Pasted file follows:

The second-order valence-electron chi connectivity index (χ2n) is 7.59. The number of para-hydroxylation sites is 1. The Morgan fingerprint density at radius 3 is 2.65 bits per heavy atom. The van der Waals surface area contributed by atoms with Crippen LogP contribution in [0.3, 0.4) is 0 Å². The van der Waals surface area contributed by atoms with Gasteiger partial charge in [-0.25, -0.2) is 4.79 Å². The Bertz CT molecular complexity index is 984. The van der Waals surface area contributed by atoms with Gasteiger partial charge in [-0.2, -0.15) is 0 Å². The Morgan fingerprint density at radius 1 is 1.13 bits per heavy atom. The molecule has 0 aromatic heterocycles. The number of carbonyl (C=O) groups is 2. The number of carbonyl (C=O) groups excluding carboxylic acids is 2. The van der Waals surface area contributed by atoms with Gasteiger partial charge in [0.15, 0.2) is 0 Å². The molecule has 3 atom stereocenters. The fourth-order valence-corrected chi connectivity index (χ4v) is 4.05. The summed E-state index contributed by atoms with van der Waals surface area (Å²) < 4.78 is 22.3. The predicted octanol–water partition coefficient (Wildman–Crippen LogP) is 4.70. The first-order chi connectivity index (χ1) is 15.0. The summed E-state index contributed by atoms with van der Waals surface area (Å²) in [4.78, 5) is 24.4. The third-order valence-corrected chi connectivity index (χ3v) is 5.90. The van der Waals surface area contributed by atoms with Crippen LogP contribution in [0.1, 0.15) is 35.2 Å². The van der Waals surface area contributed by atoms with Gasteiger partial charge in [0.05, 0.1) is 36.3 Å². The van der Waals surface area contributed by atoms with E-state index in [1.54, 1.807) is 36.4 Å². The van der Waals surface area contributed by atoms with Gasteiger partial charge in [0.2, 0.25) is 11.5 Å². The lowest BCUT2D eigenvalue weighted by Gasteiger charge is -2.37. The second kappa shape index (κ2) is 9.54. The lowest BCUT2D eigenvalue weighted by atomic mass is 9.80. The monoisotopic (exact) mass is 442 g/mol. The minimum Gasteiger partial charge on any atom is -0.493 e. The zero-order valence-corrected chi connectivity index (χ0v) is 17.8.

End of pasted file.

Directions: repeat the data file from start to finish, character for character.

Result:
The second-order valence-electron chi connectivity index (χ2n) is 7.59. The number of para-hydroxylation sites is 1. The Morgan fingerprint density at radius 3 is 2.65 bits per heavy atom. The van der Waals surface area contributed by atoms with Crippen LogP contribution in [0.3, 0.4) is 0 Å². The van der Waals surface area contributed by atoms with Gasteiger partial charge in [-0.25, -0.2) is 4.79 Å². The Bertz CT molecular complexity index is 984. The van der Waals surface area contributed by atoms with Gasteiger partial charge in [-0.2, -0.15) is 0 Å². The Morgan fingerprint density at radius 1 is 1.13 bits per heavy atom. The molecule has 0 aromatic heterocycles. The number of carbonyl (C=O) groups is 2. The number of carbonyl (C=O) groups excluding carboxylic acids is 2. The van der Waals surface area contributed by atoms with Gasteiger partial charge in [0.15, 0.2) is 0 Å². The molecule has 3 atom stereocenters. The fourth-order valence-corrected chi connectivity index (χ4v) is 4.05. The summed E-state index contributed by atoms with van der Waals surface area (Å²) < 4.78 is 22.3. The predicted octanol–water partition coefficient (Wildman–Crippen LogP) is 4.70. The first-order chi connectivity index (χ1) is 15.0. The summed E-state index contributed by atoms with van der Waals surface area (Å²) in [4.78, 5) is 24.4. The third-order valence-corrected chi connectivity index (χ3v) is 5.90. The van der Waals surface area contributed by atoms with Crippen LogP contribution in [0.1, 0.15) is 35.2 Å². The van der Waals surface area contributed by atoms with Gasteiger partial charge in [0.05, 0.1) is 36.3 Å². The van der Waals surface area contributed by atoms with E-state index in [1.54, 1.807) is 36.4 Å². The van der Waals surface area contributed by atoms with Gasteiger partial charge in [0.2, 0.25) is 11.5 Å². The lowest BCUT2D eigenvalue weighted by Gasteiger charge is -2.37. The second kappa shape index (κ2) is 9.54. The lowest BCUT2D eigenvalue weighted by atomic mass is 9.80. The monoisotopic (exact) mass is 442 g/mol. The minimum Gasteiger partial charge on any atom is -0.493 e. The zero-order valence-corrected chi connectivity index (χ0v) is 17.8.